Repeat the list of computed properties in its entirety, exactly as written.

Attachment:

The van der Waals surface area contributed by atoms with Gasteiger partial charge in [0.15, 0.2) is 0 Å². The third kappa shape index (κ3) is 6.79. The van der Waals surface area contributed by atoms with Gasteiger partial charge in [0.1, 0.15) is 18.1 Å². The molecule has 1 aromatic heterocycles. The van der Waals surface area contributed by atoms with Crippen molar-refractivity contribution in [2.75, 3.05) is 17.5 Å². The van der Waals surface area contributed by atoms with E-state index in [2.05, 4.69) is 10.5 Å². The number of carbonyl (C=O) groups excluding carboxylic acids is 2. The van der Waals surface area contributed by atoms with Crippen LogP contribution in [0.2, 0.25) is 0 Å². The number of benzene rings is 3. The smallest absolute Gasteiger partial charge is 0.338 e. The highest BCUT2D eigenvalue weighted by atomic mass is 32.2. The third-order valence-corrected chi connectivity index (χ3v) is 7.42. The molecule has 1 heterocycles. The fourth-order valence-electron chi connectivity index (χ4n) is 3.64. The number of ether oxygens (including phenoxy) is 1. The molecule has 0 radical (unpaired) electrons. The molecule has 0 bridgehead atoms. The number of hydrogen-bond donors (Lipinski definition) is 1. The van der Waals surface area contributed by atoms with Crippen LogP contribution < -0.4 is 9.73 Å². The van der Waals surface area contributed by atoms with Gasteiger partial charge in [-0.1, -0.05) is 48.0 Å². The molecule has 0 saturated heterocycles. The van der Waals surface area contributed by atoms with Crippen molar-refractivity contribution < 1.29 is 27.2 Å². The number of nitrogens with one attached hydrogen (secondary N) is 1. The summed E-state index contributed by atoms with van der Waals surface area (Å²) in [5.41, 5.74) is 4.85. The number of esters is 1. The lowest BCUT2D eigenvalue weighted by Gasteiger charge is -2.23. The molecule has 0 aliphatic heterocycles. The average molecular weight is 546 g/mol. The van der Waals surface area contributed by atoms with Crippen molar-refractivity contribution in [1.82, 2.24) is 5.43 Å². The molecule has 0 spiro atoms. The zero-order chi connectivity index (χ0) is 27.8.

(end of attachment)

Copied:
The van der Waals surface area contributed by atoms with Gasteiger partial charge in [0.15, 0.2) is 0 Å². The third kappa shape index (κ3) is 6.79. The van der Waals surface area contributed by atoms with Gasteiger partial charge in [0.1, 0.15) is 18.1 Å². The molecule has 1 aromatic heterocycles. The van der Waals surface area contributed by atoms with Crippen molar-refractivity contribution in [2.75, 3.05) is 17.5 Å². The van der Waals surface area contributed by atoms with E-state index in [2.05, 4.69) is 10.5 Å². The number of carbonyl (C=O) groups excluding carboxylic acids is 2. The van der Waals surface area contributed by atoms with Crippen LogP contribution in [0.2, 0.25) is 0 Å². The number of benzene rings is 3. The smallest absolute Gasteiger partial charge is 0.338 e. The highest BCUT2D eigenvalue weighted by atomic mass is 32.2. The third-order valence-corrected chi connectivity index (χ3v) is 7.42. The molecule has 1 heterocycles. The fourth-order valence-electron chi connectivity index (χ4n) is 3.64. The number of ether oxygens (including phenoxy) is 1. The molecule has 0 radical (unpaired) electrons. The molecule has 0 bridgehead atoms. The number of hydrogen-bond donors (Lipinski definition) is 1. The van der Waals surface area contributed by atoms with Crippen LogP contribution < -0.4 is 9.73 Å². The van der Waals surface area contributed by atoms with Gasteiger partial charge in [-0.1, -0.05) is 48.0 Å². The molecule has 0 saturated heterocycles. The van der Waals surface area contributed by atoms with Crippen molar-refractivity contribution < 1.29 is 27.2 Å². The number of nitrogens with one attached hydrogen (secondary N) is 1. The summed E-state index contributed by atoms with van der Waals surface area (Å²) in [5.41, 5.74) is 4.85. The number of esters is 1. The lowest BCUT2D eigenvalue weighted by Gasteiger charge is -2.23. The molecule has 0 aliphatic heterocycles. The average molecular weight is 546 g/mol. The van der Waals surface area contributed by atoms with Crippen molar-refractivity contribution in [1.82, 2.24) is 5.43 Å². The molecule has 0 spiro atoms. The zero-order chi connectivity index (χ0) is 27.8.